Sending out a questionnaire is an excellent method to question many people in the same way. If you can obtain a good response rate, you’ll get a representative picture of your research group. But how do you ensure an adequate response?

  1. Carefully select your research group. Don't just write to anyone or randomly choose a cross-section of the phone book, but rather look at who you want to fill out your questionnaire. How old are they? A particular occupation? Hobbies? If your research group is interested in your topic, they are more likely to (fully) complete your questionnaire.
  2. Explore how you best reach your research group. Can you email or survey them at a venue (after visiting a museum)? Or through postal services, in case they don't have internet access. You can also offer multiple options, so respondents can choose how to fill out the questionnaire.
  3. Make it as easy as possible for your respondents. If you conduct a digital questionnaire, make sure there is a working link so that respondents can click through immediately. If logging in with a password is not necessary, e.g., to link data, ensure the link is working. If you use written questionnaires, make sure there is a reply envelope and a reply number. If you are on location with written questionnaires, make sure you have suitable writing materials and a table (and chair).
  4. Keep the questionnaire as short as possible. Only ask what is necessary. Nobody likes to fill in a lengthy questionnaire. Ask relevant questions only and refer to another question "if necessary, fill out the next question; if not, go on to question, e.g., 10." Digitally show how long it will take to complete the questionnaire.
  5. Please make sure the questions are lucid, and it is clear to the respondent what is expected of them; also, when redirecting them to other questions. you can easily set this up Digitally (if question 1 is yes, continue to question 5), but make sure it is clear on paper as well.
  6. Only make questions mandatory if they are essential. Mandatory questions are more likely to cause people to drop out.
  7. Make it clear why it is essential that they complete the questionnaire. Pay special attention to the importance of the respondents. With this information, we can...'
  8. Thank your respondents, if possible, with a small gift. Your respondents will appreciate your thoughtfulness.

Sending out a questionnaire is an excellent method to question many people in the same way. If you can obtain a good response rate, you’ll get a representative picture of your research group. But how do you ensure an adequate response?

  1. Carefully select your research group. Don't just write to anyone or randomly choose a cross-section of the phone book, but rather look at who you want to fill out your questionnaire. How old are they? A particular occupation? Hobbies? If your research group is interested in your topic, they are more likely to (fully) complete your questionnaire.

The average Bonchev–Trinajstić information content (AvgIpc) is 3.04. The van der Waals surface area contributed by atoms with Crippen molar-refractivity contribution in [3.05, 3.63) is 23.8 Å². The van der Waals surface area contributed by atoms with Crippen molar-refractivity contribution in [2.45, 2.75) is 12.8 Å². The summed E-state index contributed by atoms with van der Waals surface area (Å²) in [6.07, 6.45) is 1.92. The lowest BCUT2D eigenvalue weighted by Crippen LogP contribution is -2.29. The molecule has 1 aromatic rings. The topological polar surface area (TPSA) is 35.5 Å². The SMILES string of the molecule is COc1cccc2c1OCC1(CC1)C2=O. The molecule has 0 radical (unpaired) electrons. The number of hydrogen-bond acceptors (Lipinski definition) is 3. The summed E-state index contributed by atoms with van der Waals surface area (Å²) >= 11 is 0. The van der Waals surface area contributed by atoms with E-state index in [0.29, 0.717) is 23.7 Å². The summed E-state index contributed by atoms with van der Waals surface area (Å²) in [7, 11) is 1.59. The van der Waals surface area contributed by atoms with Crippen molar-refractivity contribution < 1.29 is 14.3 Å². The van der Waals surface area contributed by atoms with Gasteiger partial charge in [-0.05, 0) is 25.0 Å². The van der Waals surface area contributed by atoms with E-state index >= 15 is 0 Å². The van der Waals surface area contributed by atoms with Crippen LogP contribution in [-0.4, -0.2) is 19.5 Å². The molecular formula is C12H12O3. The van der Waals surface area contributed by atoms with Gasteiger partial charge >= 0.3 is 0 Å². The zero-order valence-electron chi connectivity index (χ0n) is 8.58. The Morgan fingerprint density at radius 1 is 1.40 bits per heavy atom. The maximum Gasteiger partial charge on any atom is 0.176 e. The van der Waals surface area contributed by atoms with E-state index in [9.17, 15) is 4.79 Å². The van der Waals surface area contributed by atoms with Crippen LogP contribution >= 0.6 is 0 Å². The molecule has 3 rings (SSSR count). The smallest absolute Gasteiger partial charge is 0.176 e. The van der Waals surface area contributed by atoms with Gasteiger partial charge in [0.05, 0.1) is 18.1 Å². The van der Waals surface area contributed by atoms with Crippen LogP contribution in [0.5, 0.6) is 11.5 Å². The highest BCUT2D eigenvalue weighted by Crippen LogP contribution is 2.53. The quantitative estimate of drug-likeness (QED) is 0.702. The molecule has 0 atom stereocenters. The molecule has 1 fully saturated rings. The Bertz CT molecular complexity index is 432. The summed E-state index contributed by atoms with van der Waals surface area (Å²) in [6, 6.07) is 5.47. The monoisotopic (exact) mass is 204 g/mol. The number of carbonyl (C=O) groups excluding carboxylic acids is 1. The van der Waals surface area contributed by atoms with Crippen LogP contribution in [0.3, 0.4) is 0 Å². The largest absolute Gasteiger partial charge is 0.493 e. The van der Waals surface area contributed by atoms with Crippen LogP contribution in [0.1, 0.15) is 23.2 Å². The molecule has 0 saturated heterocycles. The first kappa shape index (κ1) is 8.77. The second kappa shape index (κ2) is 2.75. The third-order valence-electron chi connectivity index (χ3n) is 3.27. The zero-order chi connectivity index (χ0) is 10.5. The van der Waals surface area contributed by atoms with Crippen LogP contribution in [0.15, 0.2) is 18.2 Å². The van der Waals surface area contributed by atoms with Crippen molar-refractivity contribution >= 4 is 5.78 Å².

2. Explore how you best reach your research group. Can you email or survey them at a venue (after visiting a museum)? Or through postal services, in case they don't have internet access. You can also offer multiple options, so respondents can choose how to fill out the questionnaire.
  3. Make it as easy as possible for your respondents. If you conduct a digital questionnaire, make sure there is a working link so that respondents can click through immediately. If logging in with a password is not necessary, e.g., to link data, ensure the link is working. If you use written questionnaires, make sure there is a reply envelope and a reply number. If you are on location with written questionnaires, make sure you have suitable writing materials and a table (and chair).
  4. Keep the questionnaire as short as possible. Only ask what is necessary. Nobody likes to fill in a lengthy questionnaire. Ask relevant questions only and refer to another question "if necessary, fill out the next question; if not, go on to question, e.g., 10." Digitally show how long it will take to complete the questionnaire.
  5. Please make sure the questions are lucid, and it is clear to the respondent what is expected of them; also, when redirecting them to other questions. you can easily set this up Digitally (if question 1 is yes, continue to question 5), but make sure it is clear on paper as well.
  6. Only make questions mandatory if they are essential. Mandatory questions are more likely to cause people to drop out.
  7. Make it clear why it is essential that they complete the questionnaire. Pay special attention to the importance of the respondents. With this information, we can...'
  8. Thank your respondents, if possible, with a small gift. Your respondents will appreciate your thoughtfulness.
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Claudia's heart is in research. With her passion, she enjoys enthusing others about research. She enjoys sharing her knowledge and experience. Claudia works and lives in the Netherlands, where she has been helping students and beginning researchers with research for years. Through blogs, but also with e-books, e-courses, and coaching. The first blogs are now translated into English to help more students and beginning researchers.
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